Appstore has to offer, as Google Hangouts isn’t available. That service
hasn’t aged well, and lacks many of the features Hangouts has
introduced, such as free voice calls and SMS. BlackBerry’s BBM is of
course readily available — and your friends can join in on the fun
whether they’re on iOS, Android, or Windows Phone.

angry-birds-square.png
Angry Birds Stella feels rather cramped.
Screenshot by Nate Ralph/CNET

Apps
that aren’t optimized for the square display can also look a little odd.
Consider a game like Angry Birds: the Passport’s generous resolution
means it has no problem displaying all of the content, but the game is
really meant to be played in a landscape orientation, where you can see
an entire level at a glance to plan your strategy. On the Passport I
generally need to zoom out or pan across the screen to get that crucial
birds-eye view of the action.

BlackBerry 10.3

If you’re
primarily interested in staying in BlackBerry’s ecosystem, you won’t be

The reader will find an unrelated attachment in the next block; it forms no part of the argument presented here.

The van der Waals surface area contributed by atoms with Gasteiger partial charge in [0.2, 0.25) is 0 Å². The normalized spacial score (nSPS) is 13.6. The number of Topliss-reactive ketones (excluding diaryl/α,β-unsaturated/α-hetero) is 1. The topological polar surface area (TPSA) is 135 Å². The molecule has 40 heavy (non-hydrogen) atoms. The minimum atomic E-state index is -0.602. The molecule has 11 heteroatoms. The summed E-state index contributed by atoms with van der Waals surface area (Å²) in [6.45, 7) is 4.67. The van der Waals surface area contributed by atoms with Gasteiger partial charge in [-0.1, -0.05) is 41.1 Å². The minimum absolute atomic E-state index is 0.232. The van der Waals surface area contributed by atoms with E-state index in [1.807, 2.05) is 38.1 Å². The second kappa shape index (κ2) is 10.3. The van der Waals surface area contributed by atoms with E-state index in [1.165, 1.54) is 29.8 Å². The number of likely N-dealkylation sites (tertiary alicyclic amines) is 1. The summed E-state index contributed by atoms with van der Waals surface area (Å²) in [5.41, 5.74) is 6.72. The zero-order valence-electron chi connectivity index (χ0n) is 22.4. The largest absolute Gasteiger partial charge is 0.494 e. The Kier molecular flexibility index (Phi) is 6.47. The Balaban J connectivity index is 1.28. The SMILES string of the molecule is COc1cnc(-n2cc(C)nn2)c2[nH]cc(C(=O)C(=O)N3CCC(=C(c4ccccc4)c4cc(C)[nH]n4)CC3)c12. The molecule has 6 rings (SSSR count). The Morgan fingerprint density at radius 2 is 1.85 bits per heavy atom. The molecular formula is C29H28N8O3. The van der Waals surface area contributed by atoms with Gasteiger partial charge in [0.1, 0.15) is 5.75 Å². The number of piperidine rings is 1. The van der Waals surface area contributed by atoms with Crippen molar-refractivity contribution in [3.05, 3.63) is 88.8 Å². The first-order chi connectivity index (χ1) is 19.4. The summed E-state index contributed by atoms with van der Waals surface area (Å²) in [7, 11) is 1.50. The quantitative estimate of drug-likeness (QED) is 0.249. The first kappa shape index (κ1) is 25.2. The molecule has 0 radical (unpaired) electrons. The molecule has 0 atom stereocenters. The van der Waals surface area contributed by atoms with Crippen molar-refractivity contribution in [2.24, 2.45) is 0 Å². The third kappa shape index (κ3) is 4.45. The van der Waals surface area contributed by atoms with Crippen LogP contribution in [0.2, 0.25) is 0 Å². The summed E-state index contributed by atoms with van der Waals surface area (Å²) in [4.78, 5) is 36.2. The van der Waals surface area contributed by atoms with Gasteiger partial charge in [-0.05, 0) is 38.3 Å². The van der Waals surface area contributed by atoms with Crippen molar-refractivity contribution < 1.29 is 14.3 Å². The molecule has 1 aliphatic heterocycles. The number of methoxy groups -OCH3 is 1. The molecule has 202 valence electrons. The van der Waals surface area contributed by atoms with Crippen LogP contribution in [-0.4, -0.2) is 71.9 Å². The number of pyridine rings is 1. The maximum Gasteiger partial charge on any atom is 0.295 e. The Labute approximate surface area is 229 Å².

disappointed. Email and messaging has long been BlackBerry’s strong
suit, and the device does great job of juggling disparate accounts and
giving you a single “hub” to view everything in.

A sidebar called
Instant Actions sits on the right side of the hub, and will allow you
to quickly respond to text messages or file and delete emails en masse.
There’s also a Priority Hub that works just like Gmail’s priority inbox
— messages that are identified as being “important” are funneled here,
so you can quickly access them. The priority hub is supposed to learn
your habits as you go, though you can flag messages as important. In my
case, emails and text messages I was actively replying to tended to end
up in the priority hub.

 – CNET